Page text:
Strengthening the science and politics of border management in pandemic preparedness and response
The frequently changing and prolonged use of travel measures has been one of the most controversial interventions during the COVID-19 pandemic. How can such measures be used more effectively and what will border management look like in future pandemics?
Soldiers and Airmen of the Puerto Rico National Guard verify people's paperwork before leaving the airport at Carolina, Puerto Rico, Sept. 24, 2021. Photo: Flickr
During the initial months of the COVID-19 pandemic, the World Health Organization (WHO) recommended against the use of travel restrictions in accordance with the International Health Regulations (IHR). Contrary to this advice, virtually all governments applied a broad range of travel-related measures to control the importation and onward spread of SARS-CoV-2.
The near universal, frequently changing and prolonged use of such measures since early 2020 has been among the most controversial interventions applied during the pandemic. Strong voices have supported and opposed their use. The multiple waves of infection, driven by variants of concern, demonstrated the close relationship between population mobility and a circulating virus.
At the same time, the collateral damage to individuals, economies and societies raised questions about the costs and benefits of travel measures. One important point of consensus is the need to avoid such chaotic border management in any future public health emergency of international concern.
The question of how to use travel measures more effectively is high on policy agendas, not only in public health, but in trade and finance, transport, migration, security, and other key sectors. An important starting point is revision of the IHR, notably Article 43, on the use of additional health measures.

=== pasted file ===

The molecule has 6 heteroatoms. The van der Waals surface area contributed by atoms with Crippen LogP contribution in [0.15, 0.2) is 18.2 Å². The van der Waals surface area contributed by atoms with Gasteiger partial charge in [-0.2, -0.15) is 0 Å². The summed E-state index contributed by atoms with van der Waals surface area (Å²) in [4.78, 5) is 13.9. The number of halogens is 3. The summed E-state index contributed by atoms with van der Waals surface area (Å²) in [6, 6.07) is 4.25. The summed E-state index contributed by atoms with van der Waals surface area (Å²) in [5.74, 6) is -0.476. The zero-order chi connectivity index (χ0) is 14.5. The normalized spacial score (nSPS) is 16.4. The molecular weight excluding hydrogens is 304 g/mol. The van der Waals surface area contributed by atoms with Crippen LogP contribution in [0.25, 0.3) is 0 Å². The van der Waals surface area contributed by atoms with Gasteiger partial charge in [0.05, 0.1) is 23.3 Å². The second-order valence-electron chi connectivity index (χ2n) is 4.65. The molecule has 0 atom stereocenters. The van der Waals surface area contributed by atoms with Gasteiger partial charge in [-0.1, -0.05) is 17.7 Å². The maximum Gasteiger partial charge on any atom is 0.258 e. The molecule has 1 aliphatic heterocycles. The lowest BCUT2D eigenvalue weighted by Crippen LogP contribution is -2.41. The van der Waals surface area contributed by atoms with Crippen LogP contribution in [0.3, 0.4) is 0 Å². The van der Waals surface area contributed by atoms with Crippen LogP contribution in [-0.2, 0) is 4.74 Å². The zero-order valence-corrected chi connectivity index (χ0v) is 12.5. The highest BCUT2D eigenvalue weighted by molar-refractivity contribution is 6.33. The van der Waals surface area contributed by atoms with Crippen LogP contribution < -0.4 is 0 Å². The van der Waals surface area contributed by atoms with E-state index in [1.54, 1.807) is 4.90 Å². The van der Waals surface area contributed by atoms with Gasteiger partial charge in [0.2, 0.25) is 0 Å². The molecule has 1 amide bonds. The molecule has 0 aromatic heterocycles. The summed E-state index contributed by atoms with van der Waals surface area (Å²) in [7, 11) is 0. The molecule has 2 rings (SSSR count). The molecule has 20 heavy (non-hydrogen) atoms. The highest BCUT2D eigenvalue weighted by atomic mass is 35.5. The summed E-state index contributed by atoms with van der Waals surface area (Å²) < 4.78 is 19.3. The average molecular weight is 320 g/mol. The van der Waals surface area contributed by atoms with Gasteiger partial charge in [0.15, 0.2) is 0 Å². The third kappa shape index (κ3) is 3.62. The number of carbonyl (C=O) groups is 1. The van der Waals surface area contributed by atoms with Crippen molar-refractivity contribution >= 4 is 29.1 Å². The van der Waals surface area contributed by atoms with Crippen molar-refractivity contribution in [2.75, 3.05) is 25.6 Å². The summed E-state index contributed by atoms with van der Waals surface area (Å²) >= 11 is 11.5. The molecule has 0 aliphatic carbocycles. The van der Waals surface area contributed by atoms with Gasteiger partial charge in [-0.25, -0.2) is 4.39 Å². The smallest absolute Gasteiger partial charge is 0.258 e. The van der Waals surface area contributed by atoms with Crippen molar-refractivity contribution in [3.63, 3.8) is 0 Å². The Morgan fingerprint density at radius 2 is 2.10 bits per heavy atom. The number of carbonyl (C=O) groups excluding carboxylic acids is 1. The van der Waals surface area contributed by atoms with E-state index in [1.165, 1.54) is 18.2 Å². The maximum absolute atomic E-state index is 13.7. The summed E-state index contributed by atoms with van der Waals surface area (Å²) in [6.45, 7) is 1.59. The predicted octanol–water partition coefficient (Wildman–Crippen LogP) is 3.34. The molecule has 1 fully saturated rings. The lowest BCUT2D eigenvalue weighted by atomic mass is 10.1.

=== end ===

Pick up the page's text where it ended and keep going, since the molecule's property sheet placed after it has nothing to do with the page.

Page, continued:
Given evidence of the effectiveness of travel restrictions at slowing the initial spread of SARS-CoV-2, WHO now recognizes that issuing blanket recommendations for all States Parties should give way to evidence-informed approaches based on risk analysis. Proven methodologies and harmonized datasets still need to be developed, along with agreed protocols on how these will support cooperation to control the international spread of disease.
The need for better politics
However, better science alone will not be enough. Alongside needed improvements to the evidence informing the use of travel measures is the need for better politics. Trade-offs and choices by public officials about, for example, what sources of risk are to be prioritised, which populations should be protected, and what broader impacts governments are prepared to tolerate, are largely political questions.
The challenges arising from limited evidence during COVID-19 could have been mitigated by better governance but, instead, were worsened by a lack of transparency and accountability. As discussed in our recent paper on Canada’s use of travel measures, early evidence gaps were filled by the influence of powerful interests, which shaped policies in ways that privileged certain categories of travellers over others. The presentation of political choices as evidence-informed, without providing that evidence, also created a fraught policy environment that eroded public trust and compliance with public health measures.
What should border management look like in future pandemics?
Real-time risk analysis, to inform whether and how travel measures should be applied, must be based on proven methods and emerging science. Yet equal attention must be paid to improving the evidence and processes to inform border politics. Stakeholder analysis and political mapping could mitigate potential inequities when applying travel measures. Advisory groups with broad representation could support needs assessment and inform trade-offs. In this way, science and politics become less at odds, enhancing the likelihood of appropriate, proportionate, and equitable use of travel measures.
About this blog
A blog written by members of The Political Determinants of Health Collective, where they discuss how their work contributes to furthering knowledge and research in this area.